Micronutrient shortfalls of the EAT-Lancet diet

The EAT-Lancet planetary health diet is lacking in nutrients. A new study estimates all nutritional and micronutrient deficiencies of the “global planetary health” diet proposed by the EAT-Lancet Commission “healthy for both people and planet”. Many experts had previously expressed concerns as this diet, proposed to ensure sustainable and healthy food for everyone globally, is mainly based on limiting the intake of highly processed and animal-source foods and significantly increasing plant-based foods. In fact, according to experts, the amount of meat and animal-source foods included in the diet is too low and insufficient to cover the nutritional needs of the population, especially of essential micronutrients, which are more numerous and more bioavailable in animal-source foods.

This new study shows that the EAT-Lancet planetary health diet lacks essential micronutrients, such as vitamin B12, vitamin A, folate, calcium, iron and zinc, especially when it comes to vulnerable populations. According to the researchers, to fill these gaps, a significant change to the diet is needed, increasing the percentage of animal-source foods and reducing plant-based foods high in phytates. Even if plant-based foods are considered healthy, some are rich in anti-nutritional factors such as phytates that hinder nutrient absorption.

For this reason, the excessive consumption of plant-based foods at the expense of animal products could cause important deficiencies and malnutrition. The study shows that to achieve a micronutrient-adequate and complete diet without supplements or fortified foods, meat and animal-source foods should be increased from 14% to 27% of total kcal, dietary phytates should be reduced from 1985 mg to 1021 mg to improve iron and zinc absorption, and a 3:1 ratio of whole to refined grains should be allowed.

Foods contain thousands of interacting compounds bound in a complex matrix, some of which are unknown and can never be replaced artificially, which can positively influence metabolism and health. These results are important because they provide new evidence that, a diet consisting mostly of minimally processed, healthy plant source foods but low in animal source foods will likely not provide adequate nutrients, particularly minerals such as iron, calcium, and zinc.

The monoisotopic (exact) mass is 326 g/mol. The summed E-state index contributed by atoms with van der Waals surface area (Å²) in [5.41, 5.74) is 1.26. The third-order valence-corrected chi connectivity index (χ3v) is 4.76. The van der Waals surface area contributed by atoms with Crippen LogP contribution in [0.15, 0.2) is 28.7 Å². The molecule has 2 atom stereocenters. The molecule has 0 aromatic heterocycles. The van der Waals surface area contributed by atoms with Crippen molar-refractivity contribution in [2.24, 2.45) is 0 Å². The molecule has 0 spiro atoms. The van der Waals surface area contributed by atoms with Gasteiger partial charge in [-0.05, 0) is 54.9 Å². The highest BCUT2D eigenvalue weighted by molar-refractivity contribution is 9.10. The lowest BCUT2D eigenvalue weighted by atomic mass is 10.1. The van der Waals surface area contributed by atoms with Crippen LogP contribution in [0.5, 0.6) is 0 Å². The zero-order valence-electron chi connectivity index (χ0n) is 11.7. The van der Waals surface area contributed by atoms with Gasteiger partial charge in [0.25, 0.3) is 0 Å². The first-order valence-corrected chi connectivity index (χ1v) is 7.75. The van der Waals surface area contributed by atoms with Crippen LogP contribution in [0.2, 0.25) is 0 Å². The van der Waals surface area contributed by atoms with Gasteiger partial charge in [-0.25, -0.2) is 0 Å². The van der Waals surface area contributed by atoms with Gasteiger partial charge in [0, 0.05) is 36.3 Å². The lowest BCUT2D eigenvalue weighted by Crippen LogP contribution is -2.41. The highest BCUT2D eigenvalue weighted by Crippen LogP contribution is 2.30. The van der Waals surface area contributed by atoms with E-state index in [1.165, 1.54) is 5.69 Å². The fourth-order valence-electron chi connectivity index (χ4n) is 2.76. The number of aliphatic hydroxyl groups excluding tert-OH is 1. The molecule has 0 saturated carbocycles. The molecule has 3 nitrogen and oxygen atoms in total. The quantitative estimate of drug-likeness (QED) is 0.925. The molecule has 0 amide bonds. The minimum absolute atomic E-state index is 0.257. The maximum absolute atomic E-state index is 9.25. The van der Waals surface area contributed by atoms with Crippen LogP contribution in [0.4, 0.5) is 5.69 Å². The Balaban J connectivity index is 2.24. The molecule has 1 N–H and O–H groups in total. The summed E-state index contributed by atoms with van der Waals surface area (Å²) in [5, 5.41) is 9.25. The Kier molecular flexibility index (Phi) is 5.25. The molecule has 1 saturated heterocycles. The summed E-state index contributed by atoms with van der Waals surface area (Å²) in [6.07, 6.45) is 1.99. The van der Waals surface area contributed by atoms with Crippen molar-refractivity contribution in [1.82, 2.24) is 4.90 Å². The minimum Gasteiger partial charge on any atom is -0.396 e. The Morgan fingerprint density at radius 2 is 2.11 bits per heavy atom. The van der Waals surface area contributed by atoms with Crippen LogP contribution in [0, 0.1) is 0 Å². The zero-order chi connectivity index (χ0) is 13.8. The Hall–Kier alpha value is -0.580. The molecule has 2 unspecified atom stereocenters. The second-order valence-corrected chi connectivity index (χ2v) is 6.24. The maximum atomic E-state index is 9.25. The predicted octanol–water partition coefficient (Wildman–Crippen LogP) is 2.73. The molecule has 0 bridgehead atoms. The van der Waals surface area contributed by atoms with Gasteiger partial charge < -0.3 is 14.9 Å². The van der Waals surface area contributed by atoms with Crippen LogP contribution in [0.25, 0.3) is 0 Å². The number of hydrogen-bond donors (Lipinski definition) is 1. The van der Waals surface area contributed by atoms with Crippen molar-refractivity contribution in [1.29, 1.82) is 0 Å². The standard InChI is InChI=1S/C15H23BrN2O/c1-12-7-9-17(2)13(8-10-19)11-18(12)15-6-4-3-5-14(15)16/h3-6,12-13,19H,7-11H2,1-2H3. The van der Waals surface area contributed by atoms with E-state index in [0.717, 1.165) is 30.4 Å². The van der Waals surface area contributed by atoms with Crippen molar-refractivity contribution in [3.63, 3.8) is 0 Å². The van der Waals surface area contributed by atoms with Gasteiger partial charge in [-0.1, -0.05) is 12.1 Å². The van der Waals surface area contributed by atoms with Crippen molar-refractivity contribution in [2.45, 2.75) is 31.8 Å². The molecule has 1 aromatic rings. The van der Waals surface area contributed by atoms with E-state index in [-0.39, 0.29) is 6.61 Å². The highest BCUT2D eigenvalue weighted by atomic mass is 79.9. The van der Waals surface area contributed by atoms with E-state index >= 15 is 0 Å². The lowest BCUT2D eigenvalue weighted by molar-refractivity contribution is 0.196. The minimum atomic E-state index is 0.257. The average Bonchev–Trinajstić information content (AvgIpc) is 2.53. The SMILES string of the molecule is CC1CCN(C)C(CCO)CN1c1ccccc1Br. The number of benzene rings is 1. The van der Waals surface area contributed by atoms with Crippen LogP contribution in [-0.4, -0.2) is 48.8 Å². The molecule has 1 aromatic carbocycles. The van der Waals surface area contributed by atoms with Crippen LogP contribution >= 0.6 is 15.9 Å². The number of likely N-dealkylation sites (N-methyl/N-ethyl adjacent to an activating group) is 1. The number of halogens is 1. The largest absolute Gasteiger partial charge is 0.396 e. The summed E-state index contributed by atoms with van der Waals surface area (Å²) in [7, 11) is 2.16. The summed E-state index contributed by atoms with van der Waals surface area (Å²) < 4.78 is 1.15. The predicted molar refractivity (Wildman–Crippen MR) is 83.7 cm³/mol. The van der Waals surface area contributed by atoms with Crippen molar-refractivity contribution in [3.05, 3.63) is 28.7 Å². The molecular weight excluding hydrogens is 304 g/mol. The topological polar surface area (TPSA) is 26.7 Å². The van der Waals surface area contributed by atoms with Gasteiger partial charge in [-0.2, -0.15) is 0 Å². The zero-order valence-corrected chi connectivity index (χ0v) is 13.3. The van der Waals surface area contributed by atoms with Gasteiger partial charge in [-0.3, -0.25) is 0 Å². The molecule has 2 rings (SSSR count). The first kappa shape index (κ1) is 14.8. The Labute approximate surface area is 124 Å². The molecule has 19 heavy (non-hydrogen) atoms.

Ensuring nutrient adequacy without relying on supplementation or fortification requires increased quantities of nutrient-dense foods such as fish, shellfish, seeds, eggs, and beef and reduced quantities of foods high in phytates such as whole grains, pulses, and nuts.

A key question is also raised as to how much priority should be given to environmental issues at the expense of nutrient adequacy and the population’s health.

Should intrinsically nutrient-dense foods be prioritised at the expense of the environment? Should fortification and supplementation be prioritised at the expense of a diet containing primarily intrinsically nutrient-dense foods? Is environmental preservation to be prioritised at the expense of nutrient adequacy?

Undoubtedly, we need to sustainably and regeneratively produce all food of both animal and plant origin in alignment with local ecosystems and within planetary boundaries. Future efforts should consider context-specific guidelines using local data, when possible, to inform relevant policy-making and programme planning. The authors suggest that rather than a “planetary” health diet, it might be better to recommend locally appropriate diets that meet nutrient needs and local dietary guidelines within different cultural contexts and environmental conditions.

Healthy and sustainable diets are possible for everyone, but incredible effort and unification across society, governments, academia, and civil society are needed. Human health and environmental preservation are two of the greatest challenges of our time, closely linked. We must leave no one behind at the expense of the other.